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The Life of Elizabeth Cady Stanton
Mary Wollstonecraft
Her life and thought.
100 Years Toward Suffrage
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Elizabeth Cady Stanton
On Marriage

Elizabeth Cady Stanton sought to bring about legal reforms that would improve women's lives, but she firmly believed that changing the law would not solve the underlying causes of women's subordination. Marriage was one of the institutions she held most responsible for women's inferior status.

Even before her wedding there were indications that she had a vision of marriage that would differ from the cultural norm. She convinced her fiance, Henry Stanton, to omit the word "obey" from their wedding vow. She also insisted that she be known as Elizabeth Cady Stanton, not Mrs. Henry Stanton.

Her views on marriage evolved over time, influenced by personal experience, various reform movements (especially abolitionism and temperance), other thinkers, and her many encounters with legal obstacles. Her mentor, Lucretia Mott, encouraged Elizabeth to read Mary Wollstonecraft's A Vindication of the Rights of Woman (1792) and similar works by other writers.

The development of her ideas can be seen in two important documents from 1848: the famous Declaration of Sentiments, which she and Elizabeth McClintock wrote for the first woman's rights convention, held in July at Seneca Falls, New York. Elizabeth also crafted the resolutions that would accompany the declaration. In September 1848 she delivered an address in which she offered a wide-ranging rationale for women's equality. In the speech she describes forms of domestic tyranny. In later years she referred to marriage as "legalized prostitution" and drew parallels between slavery and woman's servitude, particularly in the home. During the 1860s she offended many of her abolitionist colleagues when she argued that predudice against women went deeper than racial bias.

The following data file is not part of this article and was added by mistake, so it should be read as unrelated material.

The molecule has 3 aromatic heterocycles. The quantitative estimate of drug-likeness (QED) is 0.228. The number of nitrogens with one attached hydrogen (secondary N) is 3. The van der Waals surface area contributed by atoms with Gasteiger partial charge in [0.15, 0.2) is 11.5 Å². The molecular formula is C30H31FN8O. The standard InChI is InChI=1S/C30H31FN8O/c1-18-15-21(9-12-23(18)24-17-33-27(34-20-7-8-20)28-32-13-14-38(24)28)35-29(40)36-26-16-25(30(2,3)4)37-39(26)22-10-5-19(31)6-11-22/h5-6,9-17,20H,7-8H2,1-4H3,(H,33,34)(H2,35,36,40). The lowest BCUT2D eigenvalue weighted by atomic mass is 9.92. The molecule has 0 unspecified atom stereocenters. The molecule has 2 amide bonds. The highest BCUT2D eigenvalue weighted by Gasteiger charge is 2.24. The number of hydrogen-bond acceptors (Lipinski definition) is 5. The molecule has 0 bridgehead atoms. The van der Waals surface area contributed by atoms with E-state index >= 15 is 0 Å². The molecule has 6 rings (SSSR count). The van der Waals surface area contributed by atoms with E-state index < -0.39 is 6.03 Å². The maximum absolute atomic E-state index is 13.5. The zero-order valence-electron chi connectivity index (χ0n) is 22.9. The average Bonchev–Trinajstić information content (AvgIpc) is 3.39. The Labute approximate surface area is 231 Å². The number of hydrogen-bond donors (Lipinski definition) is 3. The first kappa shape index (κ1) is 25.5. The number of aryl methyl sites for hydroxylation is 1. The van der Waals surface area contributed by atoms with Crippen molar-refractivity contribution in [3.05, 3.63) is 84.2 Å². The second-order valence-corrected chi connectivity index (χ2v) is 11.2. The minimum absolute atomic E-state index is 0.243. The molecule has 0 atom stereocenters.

Elizabeth Cady Stanton did not want to abolish the institution of marriage. She envisioned a contract between two fully equal individuals, and she stressed repeatedly that man cannot achieve his best self if woman if not his true equal in every way. The ultimate barrier to achieving this ideal, she concluded, is religion.


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Listen to Declaration of Sentiments
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Images from Library of Congress Prints and Photographs Division and Manuscript Division.